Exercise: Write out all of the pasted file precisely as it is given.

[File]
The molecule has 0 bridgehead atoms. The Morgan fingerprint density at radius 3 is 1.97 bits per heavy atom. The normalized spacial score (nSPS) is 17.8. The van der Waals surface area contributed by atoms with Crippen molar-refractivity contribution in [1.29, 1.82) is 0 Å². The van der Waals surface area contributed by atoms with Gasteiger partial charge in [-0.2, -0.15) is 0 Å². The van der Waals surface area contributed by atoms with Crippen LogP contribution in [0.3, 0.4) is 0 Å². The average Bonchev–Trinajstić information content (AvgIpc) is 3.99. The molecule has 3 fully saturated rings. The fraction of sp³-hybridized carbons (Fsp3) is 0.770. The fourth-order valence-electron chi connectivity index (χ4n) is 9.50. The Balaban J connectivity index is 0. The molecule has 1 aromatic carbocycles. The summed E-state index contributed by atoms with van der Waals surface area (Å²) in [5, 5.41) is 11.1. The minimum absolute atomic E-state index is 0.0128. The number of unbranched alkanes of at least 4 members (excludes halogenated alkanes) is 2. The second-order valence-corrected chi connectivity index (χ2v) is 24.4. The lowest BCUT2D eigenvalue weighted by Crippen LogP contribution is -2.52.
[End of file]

The molecule has 0 bridgehead atoms. The Morgan fingerprint density at radius 3 is 1.97 bits per heavy atom. The normalized spacial score (nSPS) is 17.8. The van der Waals surface area contributed by atoms with Crippen molar-refractivity contribution in [1.29, 1.82) is 0 Å². The van der Waals surface area contributed by atoms with Gasteiger partial charge in [-0.2, -0.15) is 0 Å². The van der Waals surface area contributed by atoms with Crippen LogP contribution in [0.3, 0.4) is 0 Å². The average Bonchev–Trinajstić information content (AvgIpc) is 3.99. The molecule has 3 fully saturated rings. The fraction of sp³-hybridized carbons (Fsp3) is 0.770. The fourth-order valence-electron chi connectivity index (χ4n) is 9.50. The Balaban J connectivity index is 0. The molecule has 1 aromatic carbocycles. The summed E-state index contributed by atoms with van der Waals surface area (Å²) in [5, 5.41) is 11.1. The minimum absolute atomic E-state index is 0.0128. The number of unbranched alkanes of at least 4 members (excludes halogenated alkanes) is 2. The second-order valence-corrected chi connectivity index (χ2v) is 24.4. The lowest BCUT2D eigenvalue weighted by Crippen LogP contribution is -2.52.